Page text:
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Updated: Dec 16, 2022

Roman Style Cured Venison Loin Recipe
Photo by Larry White

The art of charcuterie ranges in all levels of difficulty. While I like to experiment and make things the average person deems too hands on and time consuming, I also love simple recipes like this one.

Roughly all that you need is a venison loin, red wine, a few seasonings and some resting time in your refrigerator. In all, the meat takes between 8 to 13 days until it is ready to be consumed, but the physical labor needed is only about 20 minutes.

Cooks Notes:

  • The red wine soaking time will depend on the size of the loin that you're using. For elk loins, I recommend soaking them for 8 days. For whitetail loins, 3 to 5 days will suffice.

  • You can slice thin and plate it like you would carpaccio.

  • For simplicity it's great with just toasted bread and some good mustard.

  • One of my favorite ways to enjoy this is with goats cheese, toasted nuts and fresh ripe figs or blueberries drizzled with some good olive oil.

  • Adding fresh cracked black pepper and flaked sea salt enhance the flavors quite a bit.


  • cheese cloth (as needed)

  • butchers twine (as needed)

  • 1 lb - venison loin, silver-skin removed

  • 2 cups dry red wine (or as needed)

  • 23 grams - kosher salt

  • 1/4 teaspoon cracked black pepper

  • 1/4 teaspoon - red pepper flakes

  • 1 sprig rosemary

  • 2 garlic cloves, crushed

  • 1 bay leaf

  • 5 grams - instacure #2


  1. Trim the venison loin of all silver-skin and place in a deep container.

  2. In a large bowl combine the remaining ingredients and stir until the salt has dissolved.

  3. Pour the mixture over the loin. Add more wine if needed to cover the meat entirely. Place a plate or another food safe non-porous item on top of the meat to keep it submerged. Cover the container with plastic wrap and refrigerate for 3 to 8 days as stated in the notes.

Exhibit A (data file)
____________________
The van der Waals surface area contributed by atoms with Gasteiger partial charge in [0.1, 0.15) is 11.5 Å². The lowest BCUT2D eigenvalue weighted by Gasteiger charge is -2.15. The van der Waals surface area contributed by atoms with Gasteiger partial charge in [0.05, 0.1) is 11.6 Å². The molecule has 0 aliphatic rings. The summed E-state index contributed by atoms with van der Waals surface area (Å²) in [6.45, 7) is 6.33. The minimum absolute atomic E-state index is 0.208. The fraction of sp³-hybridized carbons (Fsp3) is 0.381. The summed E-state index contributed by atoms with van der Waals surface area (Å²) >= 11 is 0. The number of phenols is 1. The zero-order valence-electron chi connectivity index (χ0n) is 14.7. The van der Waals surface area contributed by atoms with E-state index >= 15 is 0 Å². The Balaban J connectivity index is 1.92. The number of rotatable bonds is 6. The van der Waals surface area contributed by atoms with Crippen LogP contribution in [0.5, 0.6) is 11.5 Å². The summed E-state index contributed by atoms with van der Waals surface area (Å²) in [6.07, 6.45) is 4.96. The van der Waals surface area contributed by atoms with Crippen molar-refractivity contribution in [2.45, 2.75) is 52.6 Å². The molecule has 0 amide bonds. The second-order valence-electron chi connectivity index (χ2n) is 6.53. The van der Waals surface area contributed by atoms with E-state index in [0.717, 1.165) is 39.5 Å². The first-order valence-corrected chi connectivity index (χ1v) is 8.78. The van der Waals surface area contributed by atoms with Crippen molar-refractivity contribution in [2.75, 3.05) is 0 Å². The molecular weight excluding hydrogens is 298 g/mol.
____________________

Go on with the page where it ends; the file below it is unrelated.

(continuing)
4. Turn the loin over once per day during the marinating process.

  5. Remove the meat from the marinade and dry off with paper towels. Wrap the loin tightly with cheese cloth and secure each end with butchers twine. The tighter you can get the cheese cloth around the meat, the more uniform the shape will be after the hanging process.

  6. Hang in your refrigerator for 5 days with plenty of space around it to allow for air flow. If you have a cold basement that you don't have heat pumping into, you can hang it there as well. I would place a fan on low speed in front of it to ensure thorough drying. Placing a fan in your refrigerator will aid in drying as well.

  7. For serving, slice as thinly as possible. Store the meat in the refrigerator until needed.


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Meet Larry White

Chef Larry White

Hey folks, I'm Larry. The recipes you'll find here are inspired by my years as a chef, travels as a hunter, and being a father. I cook from these experiences, so my food ranges anywhere from fun and creative to traditional and to what somewhat family style comfort food.     

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